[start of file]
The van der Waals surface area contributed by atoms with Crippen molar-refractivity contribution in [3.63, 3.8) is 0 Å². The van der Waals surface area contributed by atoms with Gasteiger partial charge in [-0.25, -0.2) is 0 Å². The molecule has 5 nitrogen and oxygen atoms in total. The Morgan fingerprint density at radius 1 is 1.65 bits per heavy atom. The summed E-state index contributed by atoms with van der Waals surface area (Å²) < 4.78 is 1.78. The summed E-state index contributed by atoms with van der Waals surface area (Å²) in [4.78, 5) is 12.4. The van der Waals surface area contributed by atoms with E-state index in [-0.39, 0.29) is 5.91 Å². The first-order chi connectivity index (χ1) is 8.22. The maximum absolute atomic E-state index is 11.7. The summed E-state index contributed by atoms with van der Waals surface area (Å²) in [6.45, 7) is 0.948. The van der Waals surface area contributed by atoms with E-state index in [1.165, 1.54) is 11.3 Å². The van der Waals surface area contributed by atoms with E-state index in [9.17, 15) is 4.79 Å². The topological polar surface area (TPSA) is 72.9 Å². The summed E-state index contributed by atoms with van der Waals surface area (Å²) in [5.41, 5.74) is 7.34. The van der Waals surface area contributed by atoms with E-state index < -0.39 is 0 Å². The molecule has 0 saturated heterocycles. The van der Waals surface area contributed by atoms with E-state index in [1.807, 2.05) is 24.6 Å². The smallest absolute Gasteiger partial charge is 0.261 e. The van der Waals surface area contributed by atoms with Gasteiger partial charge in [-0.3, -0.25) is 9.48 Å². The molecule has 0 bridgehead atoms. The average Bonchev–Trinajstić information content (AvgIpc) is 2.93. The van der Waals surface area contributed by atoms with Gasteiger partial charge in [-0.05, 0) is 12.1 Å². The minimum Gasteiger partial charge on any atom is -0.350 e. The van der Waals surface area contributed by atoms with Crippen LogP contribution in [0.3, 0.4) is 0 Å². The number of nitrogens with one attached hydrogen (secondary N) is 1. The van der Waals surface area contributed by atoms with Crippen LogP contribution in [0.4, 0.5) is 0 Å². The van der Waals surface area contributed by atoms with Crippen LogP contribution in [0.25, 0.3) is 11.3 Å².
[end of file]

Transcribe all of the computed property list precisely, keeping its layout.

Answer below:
The van der Waals surface area contributed by atoms with Crippen molar-refractivity contribution in [3.63, 3.8) is 0 Å². The van der Waals surface area contributed by atoms with Gasteiger partial charge in [-0.25, -0.2) is 0 Å². The molecule has 5 nitrogen and oxygen atoms in total. The Morgan fingerprint density at radius 1 is 1.65 bits per heavy atom. The summed E-state index contributed by atoms with van der Waals surface area (Å²) < 4.78 is 1.78. The summed E-state index contributed by atoms with van der Waals surface area (Å²) in [4.78, 5) is 12.4. The van der Waals surface area contributed by atoms with E-state index in [-0.39, 0.29) is 5.91 Å². The first-order chi connectivity index (χ1) is 8.22. The maximum absolute atomic E-state index is 11.7. The summed E-state index contributed by atoms with van der Waals surface area (Å²) in [6.45, 7) is 0.948. The van der Waals surface area contributed by atoms with E-state index in [1.165, 1.54) is 11.3 Å². The van der Waals surface area contributed by atoms with E-state index in [9.17, 15) is 4.79 Å². The topological polar surface area (TPSA) is 72.9 Å². The summed E-state index contributed by atoms with van der Waals surface area (Å²) in [5.41, 5.74) is 7.34. The van der Waals surface area contributed by atoms with E-state index < -0.39 is 0 Å². The molecule has 0 saturated heterocycles. The van der Waals surface area contributed by atoms with E-state index in [1.807, 2.05) is 24.6 Å². The smallest absolute Gasteiger partial charge is 0.261 e. The van der Waals surface area contributed by atoms with Gasteiger partial charge in [-0.3, -0.25) is 9.48 Å². The molecule has 0 bridgehead atoms. The average Bonchev–Trinajstić information content (AvgIpc) is 2.93. The van der Waals surface area contributed by atoms with Gasteiger partial charge in [-0.05, 0) is 12.1 Å². The minimum Gasteiger partial charge on any atom is -0.350 e. The van der Waals surface area contributed by atoms with Crippen LogP contribution in [0.3, 0.4) is 0 Å². The number of nitrogens with one attached hydrogen (secondary N) is 1. The van der Waals surface area contributed by atoms with Crippen LogP contribution in [0.4, 0.5) is 0 Å². The van der Waals surface area contributed by atoms with Crippen LogP contribution in [0.25, 0.3) is 11.3 Å².